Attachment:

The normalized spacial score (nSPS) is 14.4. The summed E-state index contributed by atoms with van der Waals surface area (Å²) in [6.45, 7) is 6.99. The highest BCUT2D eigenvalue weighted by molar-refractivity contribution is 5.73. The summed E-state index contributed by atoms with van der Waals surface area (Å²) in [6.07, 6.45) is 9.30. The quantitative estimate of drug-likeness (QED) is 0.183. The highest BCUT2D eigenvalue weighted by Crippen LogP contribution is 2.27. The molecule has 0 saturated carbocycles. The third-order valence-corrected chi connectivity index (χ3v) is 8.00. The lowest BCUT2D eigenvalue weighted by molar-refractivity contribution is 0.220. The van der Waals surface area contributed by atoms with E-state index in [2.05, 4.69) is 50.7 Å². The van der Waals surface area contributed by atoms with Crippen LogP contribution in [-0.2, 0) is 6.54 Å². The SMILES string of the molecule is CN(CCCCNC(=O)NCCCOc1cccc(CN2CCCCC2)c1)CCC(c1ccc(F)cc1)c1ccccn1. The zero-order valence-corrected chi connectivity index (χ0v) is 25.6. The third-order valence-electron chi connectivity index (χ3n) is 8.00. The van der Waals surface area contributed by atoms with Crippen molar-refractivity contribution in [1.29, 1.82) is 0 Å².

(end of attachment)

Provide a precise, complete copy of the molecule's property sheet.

The normalized spacial score (nSPS) is 14.4. The summed E-state index contributed by atoms with van der Waals surface area (Å²) in [6.45, 7) is 6.99. The highest BCUT2D eigenvalue weighted by molar-refractivity contribution is 5.73. The summed E-state index contributed by atoms with van der Waals surface area (Å²) in [6.07, 6.45) is 9.30. The quantitative estimate of drug-likeness (QED) is 0.183. The highest BCUT2D eigenvalue weighted by Crippen LogP contribution is 2.27. The molecule has 0 saturated carbocycles. The third-order valence-corrected chi connectivity index (χ3v) is 8.00. The lowest BCUT2D eigenvalue weighted by molar-refractivity contribution is 0.220. The van der Waals surface area contributed by atoms with E-state index in [2.05, 4.69) is 50.7 Å². The van der Waals surface area contributed by atoms with Crippen LogP contribution in [-0.2, 0) is 6.54 Å². The SMILES string of the molecule is CN(CCCCNC(=O)NCCCOc1cccc(CN2CCCCC2)c1)CCC(c1ccc(F)cc1)c1ccccn1. The zero-order valence-corrected chi connectivity index (χ0v) is 25.6. The third-order valence-electron chi connectivity index (χ3n) is 8.00. The van der Waals surface area contributed by atoms with Crippen molar-refractivity contribution in [1.29, 1.82) is 0 Å².